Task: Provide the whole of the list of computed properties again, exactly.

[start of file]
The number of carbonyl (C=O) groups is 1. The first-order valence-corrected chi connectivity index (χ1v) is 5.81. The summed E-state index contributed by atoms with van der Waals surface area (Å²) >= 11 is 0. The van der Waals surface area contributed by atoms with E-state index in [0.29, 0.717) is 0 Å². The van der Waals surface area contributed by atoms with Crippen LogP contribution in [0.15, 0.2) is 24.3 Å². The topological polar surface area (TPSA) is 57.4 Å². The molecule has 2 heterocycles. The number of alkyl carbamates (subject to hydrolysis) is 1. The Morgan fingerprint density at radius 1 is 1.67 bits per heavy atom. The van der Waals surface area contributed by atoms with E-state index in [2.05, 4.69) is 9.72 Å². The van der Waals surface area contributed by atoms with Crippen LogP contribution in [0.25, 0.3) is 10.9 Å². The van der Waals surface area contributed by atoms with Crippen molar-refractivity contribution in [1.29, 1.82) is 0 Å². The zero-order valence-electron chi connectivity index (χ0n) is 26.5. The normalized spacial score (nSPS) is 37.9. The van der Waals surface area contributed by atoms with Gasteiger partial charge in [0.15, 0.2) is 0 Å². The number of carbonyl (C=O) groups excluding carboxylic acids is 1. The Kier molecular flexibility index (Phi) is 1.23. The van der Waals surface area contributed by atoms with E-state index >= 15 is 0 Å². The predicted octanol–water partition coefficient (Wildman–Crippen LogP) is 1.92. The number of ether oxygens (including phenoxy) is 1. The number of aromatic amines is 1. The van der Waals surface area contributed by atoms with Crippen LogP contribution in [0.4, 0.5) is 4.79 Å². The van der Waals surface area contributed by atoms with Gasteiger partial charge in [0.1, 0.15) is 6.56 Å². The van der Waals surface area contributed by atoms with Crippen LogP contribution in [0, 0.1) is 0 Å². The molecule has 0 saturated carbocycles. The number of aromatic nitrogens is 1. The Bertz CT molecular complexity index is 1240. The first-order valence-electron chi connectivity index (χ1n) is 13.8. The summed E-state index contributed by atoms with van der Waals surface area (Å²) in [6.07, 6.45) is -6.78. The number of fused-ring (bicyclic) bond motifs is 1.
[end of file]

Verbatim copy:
The number of carbonyl (C=O) groups is 1. The first-order valence-corrected chi connectivity index (χ1v) is 5.81. The summed E-state index contributed by atoms with van der Waals surface area (Å²) >= 11 is 0. The van der Waals surface area contributed by atoms with E-state index in [0.29, 0.717) is 0 Å². The van der Waals surface area contributed by atoms with Crippen LogP contribution in [0.15, 0.2) is 24.3 Å². The topological polar surface area (TPSA) is 57.4 Å². The molecule has 2 heterocycles. The number of alkyl carbamates (subject to hydrolysis) is 1. The Morgan fingerprint density at radius 1 is 1.67 bits per heavy atom. The van der Waals surface area contributed by atoms with E-state index in [2.05, 4.69) is 9.72 Å². The van der Waals surface area contributed by atoms with Crippen LogP contribution in [0.25, 0.3) is 10.9 Å². The van der Waals surface area contributed by atoms with Crippen molar-refractivity contribution in [1.29, 1.82) is 0 Å². The zero-order valence-electron chi connectivity index (χ0n) is 26.5. The normalized spacial score (nSPS) is 37.9. The van der Waals surface area contributed by atoms with Gasteiger partial charge in [0.15, 0.2) is 0 Å². The number of carbonyl (C=O) groups excluding carboxylic acids is 1. The Kier molecular flexibility index (Phi) is 1.23. The van der Waals surface area contributed by atoms with E-state index >= 15 is 0 Å². The predicted octanol–water partition coefficient (Wildman–Crippen LogP) is 1.92. The number of ether oxygens (including phenoxy) is 1. The number of aromatic amines is 1. The van der Waals surface area contributed by atoms with Crippen LogP contribution in [0.4, 0.5) is 4.79 Å². The van der Waals surface area contributed by atoms with Gasteiger partial charge in [0.1, 0.15) is 6.56 Å². The van der Waals surface area contributed by atoms with Crippen LogP contribution in [0, 0.1) is 0 Å². The molecule has 0 saturated carbocycles. The number of aromatic nitrogens is 1. The Bertz CT molecular complexity index is 1240. The first-order valence-electron chi connectivity index (χ1n) is 13.8. The summed E-state index contributed by atoms with van der Waals surface area (Å²) in [6.07, 6.45) is -6.78. The number of fused-ring (bicyclic) bond motifs is 1.